The Unit London will be playing host to photographer Sascha Bailey and his The Something Else Collective for the first time alongside their own roster of international artists this March in “New Blood.”

The theme seeks to encapsulate the spirit of the young artistic movement currently emerging in London. Taking a fresh and challenging look at the art world, New Blood is an exhibition of contemporary visual art. Both led by directors under the age of 25, The Unit London and The Something Else Collective are creating a unique opportunity to see what the next generation of curators has to offer.

Highlights include a series of photographs by Fenton Bailey and Mairi-Luise which showcase their unique ability to objectify their subject. Bailey is displaying his maturing aesthetic with a series of photographs using his new muse Sarah, whilst Mairi-Luise’s brand new works are typical of her own very distinctive, erotic style. Also included is critically acclaimed Russian artist Ivan Alifan, who has recently had successful exhibitions in New York and Toronto with his brand new works exploring sexual subtexts. Parisian photographer Cecile Plaisance is showcasing her well-known Lens series of interactive lenticular Barbie holograms, giving the exhibition a unique, interactive edge.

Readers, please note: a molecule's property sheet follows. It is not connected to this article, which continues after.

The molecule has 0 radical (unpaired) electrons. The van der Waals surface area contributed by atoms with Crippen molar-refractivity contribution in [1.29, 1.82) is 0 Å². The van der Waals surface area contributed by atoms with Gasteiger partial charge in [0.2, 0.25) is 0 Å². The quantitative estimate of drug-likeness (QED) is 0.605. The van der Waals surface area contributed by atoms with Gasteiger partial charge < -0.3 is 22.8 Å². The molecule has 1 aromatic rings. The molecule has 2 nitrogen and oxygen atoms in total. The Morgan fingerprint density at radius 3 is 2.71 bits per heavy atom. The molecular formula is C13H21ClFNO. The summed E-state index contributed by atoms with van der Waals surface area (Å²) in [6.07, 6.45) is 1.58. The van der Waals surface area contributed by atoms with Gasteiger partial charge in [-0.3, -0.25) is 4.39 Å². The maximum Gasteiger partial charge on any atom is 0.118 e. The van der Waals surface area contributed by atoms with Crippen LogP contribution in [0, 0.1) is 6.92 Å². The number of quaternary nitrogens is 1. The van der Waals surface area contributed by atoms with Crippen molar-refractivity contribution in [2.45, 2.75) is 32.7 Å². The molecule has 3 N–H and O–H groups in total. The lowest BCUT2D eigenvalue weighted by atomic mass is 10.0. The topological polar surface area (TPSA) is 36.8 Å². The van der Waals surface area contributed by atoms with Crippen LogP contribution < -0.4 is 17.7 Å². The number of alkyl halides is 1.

Also featuring will be artist Russell Young, whose work documents a troubled world in a period of turmoil, madness and beauty; and British collage artist Joe Webb, whose surrealist work explores themes of nostalgia and romance received critical acclaim at The Saatchi Gallery this year.

New Blood runs until the 2nd April in the downstairs exhibition space of The Unit London
9 Earlham St,
Covent Garden
London WC2H 9LL


Anish Kapoor – Lisson Gallery


Anish Kapoor returns to Lisson Gallery with an exhibition that contrasts his coolly rational sculptures with a series of giant and wildly expressive resin and silicon works. The latter are a new development within Kapoor’s oeuvre which he has worked on over the last 18 months. Simultaneously both sculpture and painting, these are flesh-like panels that resemble animal carcasses and recall works by Rembrandt, Soutine and Bacon. The exhibition as a whole engages in a play of interiority and exteriority, reshaping the viewers’ psychological states as well as the space around them.